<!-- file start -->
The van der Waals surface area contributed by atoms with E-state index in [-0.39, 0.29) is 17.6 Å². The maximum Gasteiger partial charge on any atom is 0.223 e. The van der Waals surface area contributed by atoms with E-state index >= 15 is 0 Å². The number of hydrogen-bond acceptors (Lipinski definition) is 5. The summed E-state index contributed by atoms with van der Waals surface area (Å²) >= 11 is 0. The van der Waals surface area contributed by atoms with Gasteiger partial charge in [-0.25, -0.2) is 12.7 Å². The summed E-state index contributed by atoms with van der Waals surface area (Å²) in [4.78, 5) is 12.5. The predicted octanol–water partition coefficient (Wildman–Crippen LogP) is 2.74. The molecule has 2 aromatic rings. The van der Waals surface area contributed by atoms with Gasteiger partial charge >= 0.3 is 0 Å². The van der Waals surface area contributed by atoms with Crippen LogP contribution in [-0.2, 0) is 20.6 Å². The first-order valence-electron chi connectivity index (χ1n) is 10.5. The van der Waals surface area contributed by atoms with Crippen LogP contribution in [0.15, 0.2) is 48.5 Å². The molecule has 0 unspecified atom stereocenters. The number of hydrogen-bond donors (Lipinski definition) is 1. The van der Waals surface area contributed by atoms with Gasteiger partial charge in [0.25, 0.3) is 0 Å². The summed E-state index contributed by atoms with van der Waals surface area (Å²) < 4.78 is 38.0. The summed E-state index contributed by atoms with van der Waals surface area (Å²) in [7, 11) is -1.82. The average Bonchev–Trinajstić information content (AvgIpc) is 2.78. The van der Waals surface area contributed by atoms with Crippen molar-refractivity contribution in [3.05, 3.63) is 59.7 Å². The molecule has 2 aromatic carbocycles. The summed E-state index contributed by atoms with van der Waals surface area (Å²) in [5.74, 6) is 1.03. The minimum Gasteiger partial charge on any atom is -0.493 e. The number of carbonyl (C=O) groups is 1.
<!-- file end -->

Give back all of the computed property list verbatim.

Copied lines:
The van der Waals surface area contributed by atoms with E-state index in [-0.39, 0.29) is 17.6 Å². The maximum Gasteiger partial charge on any atom is 0.223 e. The van der Waals surface area contributed by atoms with E-state index >= 15 is 0 Å². The number of hydrogen-bond acceptors (Lipinski definition) is 5. The summed E-state index contributed by atoms with van der Waals surface area (Å²) >= 11 is 0. The van der Waals surface area contributed by atoms with Gasteiger partial charge in [-0.25, -0.2) is 12.7 Å². The summed E-state index contributed by atoms with van der Waals surface area (Å²) in [4.78, 5) is 12.5. The predicted octanol–water partition coefficient (Wildman–Crippen LogP) is 2.74. The molecule has 2 aromatic rings. The van der Waals surface area contributed by atoms with Gasteiger partial charge >= 0.3 is 0 Å². The van der Waals surface area contributed by atoms with Crippen LogP contribution in [-0.2, 0) is 20.6 Å². The first-order valence-electron chi connectivity index (χ1n) is 10.5. The van der Waals surface area contributed by atoms with Crippen LogP contribution in [0.15, 0.2) is 48.5 Å². The molecule has 0 unspecified atom stereocenters. The number of hydrogen-bond donors (Lipinski definition) is 1. The van der Waals surface area contributed by atoms with Gasteiger partial charge in [0.25, 0.3) is 0 Å². The summed E-state index contributed by atoms with van der Waals surface area (Å²) < 4.78 is 38.0. The summed E-state index contributed by atoms with van der Waals surface area (Å²) in [7, 11) is -1.82. The average Bonchev–Trinajstić information content (AvgIpc) is 2.78. The van der Waals surface area contributed by atoms with Crippen molar-refractivity contribution in [3.05, 3.63) is 59.7 Å². The molecule has 2 aromatic carbocycles. The summed E-state index contributed by atoms with van der Waals surface area (Å²) in [5.74, 6) is 1.03. The minimum Gasteiger partial charge on any atom is -0.493 e. The number of carbonyl (C=O) groups is 1.